For over 55s, one of the burning questions regarding retirement is whether they should downsize or not. The reality is, there are pros and cons to both staying in the family home, and to moving somewhere smaller, and the right choice will come down to your priorities and circumstances.
The decision is certainly a tough one. It will impact both your lifestyle and your finances, as well as your quality of life as you age. So, to help you start to weigh up the options and work out the best way to go, in this article we’re sharing the pros and cons of downsizing in retirement.
Pro: A smaller home means less maintenance
One of the key benefits is lightening the load of household maintenance. A smaller house and yard mean less chores, which is important as you get older and your energy levels decline. It also means you’ll have more time to devote to relaxing or doing the things you enjoy.
Con: A downsized home has less space for hobbies
If you enjoy gardening or have a garage or hobby room to pursue creative projects, less space can seem restrictive. However, it’s possible to downsize to a smaller home that has a garden, spare room or shed, which means you can still enjoy your hobbies, although it will be on a smaller scale.
Pro: Move to a location of your choice
When you downsize, you have the opportunity to move to a new location. Maybe you’ve always dreamed of a sea change? Or a tree change? Perhaps you want to be closer to the city or to your family? The possibilities are endless!
Con: Leave a familiar neighbourhood
The flip side of this is that you’ll need to leave your current home and neighbourhood. How easy or difficult this is will depend on how the area currently meets your needs and the friendships you have with those in the community.
Pro: A smaller house can reduce your bills
Living in a smaller space means you’ll use less power on heating, cooling and lighting in your home. Depending on your situation, this could leave you with extra money available to save or treat yourself.
Con: You’ll need to downsize your belongings
When you downsize, you’ll have less space for your stuff – which means you’ll need to make some tough choices about what you’ll keep. Saying goodbye to your things can be hard, but it will allow you to get organised which will make your move easier.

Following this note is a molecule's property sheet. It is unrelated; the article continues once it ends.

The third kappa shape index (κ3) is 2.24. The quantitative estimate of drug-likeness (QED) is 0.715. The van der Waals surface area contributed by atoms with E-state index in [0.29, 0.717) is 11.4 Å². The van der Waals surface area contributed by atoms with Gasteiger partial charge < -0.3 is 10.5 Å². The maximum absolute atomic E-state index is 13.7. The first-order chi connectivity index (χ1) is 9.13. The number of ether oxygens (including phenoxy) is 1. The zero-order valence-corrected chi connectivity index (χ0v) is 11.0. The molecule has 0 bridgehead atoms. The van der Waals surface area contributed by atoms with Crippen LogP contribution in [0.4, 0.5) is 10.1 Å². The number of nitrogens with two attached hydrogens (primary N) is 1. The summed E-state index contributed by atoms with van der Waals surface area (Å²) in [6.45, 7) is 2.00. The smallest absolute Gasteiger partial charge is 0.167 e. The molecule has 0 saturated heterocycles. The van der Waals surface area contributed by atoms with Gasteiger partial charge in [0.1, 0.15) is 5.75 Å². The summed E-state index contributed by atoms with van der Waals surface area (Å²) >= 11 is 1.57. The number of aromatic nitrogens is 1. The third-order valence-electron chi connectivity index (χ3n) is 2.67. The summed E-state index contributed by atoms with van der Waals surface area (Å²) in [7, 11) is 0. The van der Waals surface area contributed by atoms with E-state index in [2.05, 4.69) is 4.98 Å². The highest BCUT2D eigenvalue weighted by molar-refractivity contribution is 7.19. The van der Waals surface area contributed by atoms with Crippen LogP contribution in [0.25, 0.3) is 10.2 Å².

Pro: Decluttering is good for you
If you can get past the sentimental attachment, decluttering is actually good for you. It can re-energise you and reduce anxiety and overwhelm from having to much stuff. It can also be a good way to earn some extra cash by selling your excess belongings. Plus, you can help others by giving away your unwanted items to those who need them.
Con: Your larger furniture may need to be replaced
When you move from a spacious home to a more compact space, there’s a chance that some of your furniture may not fit comfortably. Replacing couches, beds and other furniture can be costly so be sure to consider this when looking at potential homes.
Pro: Free up some capital to do what you love
Depending on your circumstances, downsizing can leave you with some extra funds after you sell your large home. This can be used to travel or pursue other activities that may have previously been out of reach, or to top up your super.
Con: Downsizing can affect your pension
Before you make a decision to downsize, it’s important to understand the implications on how it may affect your pension. Your home is not included in the asset test, but if you sell, the extra money in your pocket will be. Talk to a financial professional to make sure you end up better off.
Pro: Enjoy benefits of over 55s living
If you choose to downsize to a retirement community, you get to enjoy the added benefits that village life brings. The on-site facilities are convenient and being surrounded by neighbours at a similar stage of life can lead to new friendships. You can also enjoy an added sense of security as the managers live on site and the community is often gated.
Con: Can be hard to adjust to a new home
Change can be difficult, especially when you leave your comfort zone for something completely different. If you are finding it hard to adjust, talking to friends and family can help. If you give it a chance but still feel it’s not for you, remember, you can always sell your smaller home and move to somewhere that is a better fit.
It’s a Personal Choice, So Weigh it Up and Trust Your Instincts
While for many the decision to downsize is purely a practical one, it’s important to carefully consider the pros and cons against your own personal situation. Be honest about what is important to you and look closely at the pros and cons to work out if downsizing will make your life better. Seek advice from loved ones as well as professionals. But most importantly, listen to and trust your own instinct and do what’s right for you.